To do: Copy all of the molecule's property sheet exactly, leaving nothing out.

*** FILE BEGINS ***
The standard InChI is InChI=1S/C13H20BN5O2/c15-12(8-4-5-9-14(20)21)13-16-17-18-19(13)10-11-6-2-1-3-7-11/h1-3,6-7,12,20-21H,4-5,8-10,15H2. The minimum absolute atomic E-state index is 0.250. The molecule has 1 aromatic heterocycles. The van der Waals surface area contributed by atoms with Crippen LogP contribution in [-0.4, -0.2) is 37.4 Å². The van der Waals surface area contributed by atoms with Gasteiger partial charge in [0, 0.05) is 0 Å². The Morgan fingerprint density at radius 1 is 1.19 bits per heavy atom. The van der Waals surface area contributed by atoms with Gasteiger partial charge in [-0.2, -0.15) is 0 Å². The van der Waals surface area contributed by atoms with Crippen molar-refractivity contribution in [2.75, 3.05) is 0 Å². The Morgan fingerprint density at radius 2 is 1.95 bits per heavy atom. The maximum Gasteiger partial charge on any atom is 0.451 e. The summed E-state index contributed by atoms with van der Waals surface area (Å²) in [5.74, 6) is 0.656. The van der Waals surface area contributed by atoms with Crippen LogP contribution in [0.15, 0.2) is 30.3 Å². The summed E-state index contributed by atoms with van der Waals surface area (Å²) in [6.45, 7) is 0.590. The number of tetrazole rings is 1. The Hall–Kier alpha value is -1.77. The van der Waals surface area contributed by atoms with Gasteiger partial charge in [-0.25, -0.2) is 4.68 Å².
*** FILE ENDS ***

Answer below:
The standard InChI is InChI=1S/C13H20BN5O2/c15-12(8-4-5-9-14(20)21)13-16-17-18-19(13)10-11-6-2-1-3-7-11/h1-3,6-7,12,20-21H,4-5,8-10,15H2. The minimum absolute atomic E-state index is 0.250. The molecule has 1 aromatic heterocycles. The van der Waals surface area contributed by atoms with Crippen LogP contribution in [-0.4, -0.2) is 37.4 Å². The van der Waals surface area contributed by atoms with Gasteiger partial charge in [0, 0.05) is 0 Å². The Morgan fingerprint density at radius 1 is 1.19 bits per heavy atom. The van der Waals surface area contributed by atoms with Gasteiger partial charge in [-0.2, -0.15) is 0 Å². The van der Waals surface area contributed by atoms with Crippen molar-refractivity contribution in [2.75, 3.05) is 0 Å². The Morgan fingerprint density at radius 2 is 1.95 bits per heavy atom. The maximum Gasteiger partial charge on any atom is 0.451 e. The summed E-state index contributed by atoms with van der Waals surface area (Å²) in [5.74, 6) is 0.656. The van der Waals surface area contributed by atoms with Crippen LogP contribution in [0.15, 0.2) is 30.3 Å². The summed E-state index contributed by atoms with van der Waals surface area (Å²) in [6.45, 7) is 0.590. The number of tetrazole rings is 1. The Hall–Kier alpha value is -1.77. The van der Waals surface area contributed by atoms with Gasteiger partial charge in [-0.25, -0.2) is 4.68 Å².